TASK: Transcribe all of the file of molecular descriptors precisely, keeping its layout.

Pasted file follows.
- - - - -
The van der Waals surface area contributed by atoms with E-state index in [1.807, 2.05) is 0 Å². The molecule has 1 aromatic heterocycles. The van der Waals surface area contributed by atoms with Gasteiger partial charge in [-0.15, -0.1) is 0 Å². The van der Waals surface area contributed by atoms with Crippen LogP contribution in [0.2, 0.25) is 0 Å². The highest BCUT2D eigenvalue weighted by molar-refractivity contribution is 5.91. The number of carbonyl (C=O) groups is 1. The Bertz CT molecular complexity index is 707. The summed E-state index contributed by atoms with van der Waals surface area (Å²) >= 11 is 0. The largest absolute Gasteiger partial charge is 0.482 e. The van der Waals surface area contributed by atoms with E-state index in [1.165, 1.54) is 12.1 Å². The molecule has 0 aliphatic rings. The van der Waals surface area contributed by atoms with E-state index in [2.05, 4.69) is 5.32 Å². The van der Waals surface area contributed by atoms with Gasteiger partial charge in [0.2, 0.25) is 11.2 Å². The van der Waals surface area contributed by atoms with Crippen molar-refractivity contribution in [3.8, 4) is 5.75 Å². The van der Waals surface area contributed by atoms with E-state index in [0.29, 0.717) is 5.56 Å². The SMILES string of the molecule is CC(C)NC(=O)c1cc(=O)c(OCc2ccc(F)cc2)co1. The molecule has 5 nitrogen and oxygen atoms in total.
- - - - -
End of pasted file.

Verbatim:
The van der Waals surface area contributed by atoms with E-state index in [1.807, 2.05) is 0 Å². The molecule has 1 aromatic heterocycles. The van der Waals surface area contributed by atoms with Gasteiger partial charge in [-0.15, -0.1) is 0 Å². The van der Waals surface area contributed by atoms with Crippen LogP contribution in [0.2, 0.25) is 0 Å². The highest BCUT2D eigenvalue weighted by molar-refractivity contribution is 5.91. The number of carbonyl (C=O) groups is 1. The Bertz CT molecular complexity index is 707. The summed E-state index contributed by atoms with van der Waals surface area (Å²) >= 11 is 0. The largest absolute Gasteiger partial charge is 0.482 e. The van der Waals surface area contributed by atoms with E-state index in [1.165, 1.54) is 12.1 Å². The molecule has 0 aliphatic rings. The van der Waals surface area contributed by atoms with E-state index in [2.05, 4.69) is 5.32 Å². The van der Waals surface area contributed by atoms with Gasteiger partial charge in [0.2, 0.25) is 11.2 Å². The van der Waals surface area contributed by atoms with Crippen molar-refractivity contribution in [3.8, 4) is 5.75 Å². The van der Waals surface area contributed by atoms with E-state index in [0.29, 0.717) is 5.56 Å². The SMILES string of the molecule is CC(C)NC(=O)c1cc(=O)c(OCc2ccc(F)cc2)co1. The molecule has 5 nitrogen and oxygen atoms in total.